Misfit Bliss: Confessions of a Sociopath...

Confessions of a Sociopath and other movies that don’t fit

Each time we see a man walk on the wire, a part of us is up there with him… the experience of the high wire is direct, unmediated, simple, and it requires no explanation whatsoever.  The art is the thing itself, a life in its most naked delineation.  And if there is beauty in this, it is because of the beauty we feel inside ourselves.
- Paul Auster, On The High Wire

But, you see, in exchange for me showing you these things, you have to bear a certain burden.
- Joe Gibbons, Confessions of a Sociopath

It’s cool not to fit in (that is, once you’ve passed Grade 11). If the movies have taught us anything, it’s the joy to be had in proclaiming your individuality—or at least in watching someone else do so. Dennis Hopper and Peter Fonda rode their Harleys across three decades to find us sitting in darkened theatres, watching men with names like Lester Burnham and Tyler Durden bust out of their workaday cubicles (though whether rebellion is defined by one’s own desires, or simply as the opposite of the norm, remains uncertain).

The spectrum of ways to rebel ranges from the beautiful to the pathetic, the role model to the bad example, the empowering to the futile. This collection of works is a cross-section of that spectrum: six performative hypotheses in which the test subjects place themselves, or are placed, outside such common constraints as architecture, decorum, the film frame, conscience, and gravity.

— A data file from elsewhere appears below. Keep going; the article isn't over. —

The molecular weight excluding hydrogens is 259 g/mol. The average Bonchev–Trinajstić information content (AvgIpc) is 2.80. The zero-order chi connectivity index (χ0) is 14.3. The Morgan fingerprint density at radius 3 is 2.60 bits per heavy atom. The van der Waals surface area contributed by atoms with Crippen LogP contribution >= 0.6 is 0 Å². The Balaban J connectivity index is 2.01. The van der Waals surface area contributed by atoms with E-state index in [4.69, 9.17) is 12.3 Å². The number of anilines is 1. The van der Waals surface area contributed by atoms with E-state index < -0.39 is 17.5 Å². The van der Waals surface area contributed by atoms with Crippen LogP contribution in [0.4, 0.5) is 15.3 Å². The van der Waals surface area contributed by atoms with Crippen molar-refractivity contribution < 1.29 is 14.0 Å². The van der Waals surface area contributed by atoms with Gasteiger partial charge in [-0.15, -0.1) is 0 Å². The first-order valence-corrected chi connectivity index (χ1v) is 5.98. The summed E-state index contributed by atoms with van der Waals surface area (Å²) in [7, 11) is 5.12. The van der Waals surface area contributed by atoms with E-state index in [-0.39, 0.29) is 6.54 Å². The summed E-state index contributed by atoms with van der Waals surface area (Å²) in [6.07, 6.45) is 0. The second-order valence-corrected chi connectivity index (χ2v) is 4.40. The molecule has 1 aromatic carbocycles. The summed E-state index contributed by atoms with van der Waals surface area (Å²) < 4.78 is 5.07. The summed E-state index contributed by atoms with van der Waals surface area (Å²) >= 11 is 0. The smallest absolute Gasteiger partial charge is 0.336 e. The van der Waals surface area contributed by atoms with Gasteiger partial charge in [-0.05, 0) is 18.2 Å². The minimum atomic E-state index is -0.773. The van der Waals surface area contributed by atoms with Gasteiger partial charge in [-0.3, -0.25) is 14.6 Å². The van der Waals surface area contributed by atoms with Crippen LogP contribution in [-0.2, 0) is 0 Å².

Sheet Sculpture is a record of what happens when two people (Kika Thorne and Adrian Blackwell) bring outside-the-box thinking to the act of making a bed. Simple in concept, sublime in execution, it serves as an instructional video for artistic creation with the most modest and domestic of means. Going, by Colleen Collins and Claire Greenshaw, occupies a similar space; two synchronized figures perform ritualistic, stylized movements in and out of an unpopulated public pool. Their actions and the clever camera placement open discreet cracks in the definitions of public performance, privacy, and recreation.  Whether clandestine, rebellious, or simply lonely, it’s a quietly moving duet.